Danish pesticides plan mollifies farmers

Greater flexibility on exemptions disappoints NGOs, as tough implementation decisions loom

One of Europe's toughest regimes to curb the use of agricultural pesticides was formally adopted by the Danish government last week, amid continuing protests by both green groups and farmers.

Aiming to cut pesticide use by one-fifth, create no-spray zones around water courses and triple the area farmed organically, the action plan has undergone nearly three months of debate since its launch (ENDS Daily 16 December 1999). A crucial set of enforcement procedures to give it teeth is still pending, however.

In a nod to the farming lobby, a system of exemptions will be introduced from the new requirement for phase-out of all pesticides affecting the quality of ground water - the source of all Danish drinking supplies. Farmers growing certain categories of crops and able to show they can comply with detailed use restrictions will be eligible to apply.

The final shape of the law also includes alterations to an accompanying four-year financial package giving more backing to organic farming. Organic pig and poultry production will receive an additional DKr16m (euros 2.15m) over the level proposed in December. Described by officials as a "vital element" in overall plan to reduce pesticide use, the DKr150m package will support extra crop monitoring, IT systems and information to farmers.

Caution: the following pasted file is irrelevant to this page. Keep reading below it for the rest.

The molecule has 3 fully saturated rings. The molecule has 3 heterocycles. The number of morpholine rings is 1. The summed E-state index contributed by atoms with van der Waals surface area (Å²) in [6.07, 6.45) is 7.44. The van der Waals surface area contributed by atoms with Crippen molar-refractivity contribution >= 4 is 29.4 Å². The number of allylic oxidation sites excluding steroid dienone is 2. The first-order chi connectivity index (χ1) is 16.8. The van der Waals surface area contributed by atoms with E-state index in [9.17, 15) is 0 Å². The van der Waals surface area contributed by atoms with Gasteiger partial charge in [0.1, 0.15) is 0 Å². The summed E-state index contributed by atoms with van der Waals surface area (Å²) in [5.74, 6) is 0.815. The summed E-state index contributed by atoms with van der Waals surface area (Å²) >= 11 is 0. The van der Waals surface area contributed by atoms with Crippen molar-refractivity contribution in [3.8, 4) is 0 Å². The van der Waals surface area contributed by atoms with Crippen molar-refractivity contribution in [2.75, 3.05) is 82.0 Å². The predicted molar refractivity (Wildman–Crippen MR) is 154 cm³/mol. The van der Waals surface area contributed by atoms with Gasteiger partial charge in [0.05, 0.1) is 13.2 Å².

The Danish Nature Conservation Council has declared itself still bitterly disappointed with the final form of the plan, and particularly its goal of reducing pesticide spraying frequency to below two a year by the end of 2002. Denmark has struggled to meet previous very ambitious targets - the parliament originally hoped to get applications down to 1.3 in 1996, but only 2.5 was achieved.

Last year, the Bichel committee estimated that a level of 1.4-1.7 was achievable within 5-10 years (ENDS Daily 23 March 1999. "It's still our intention to reduce frequency after 2002, but decisions have not yet been taken about the time frame or the extent," an environment ministry spokesperson told ENDS Daily today. As part of the revisions to the chemical substances act, officials want the power to give each farmer a quota if 2002 targets are not achieved, and to impose stricter restrictions on use near water sources, she added.

Follow Up:
Danish environment ministry, tel: +45 33 92 76 00.

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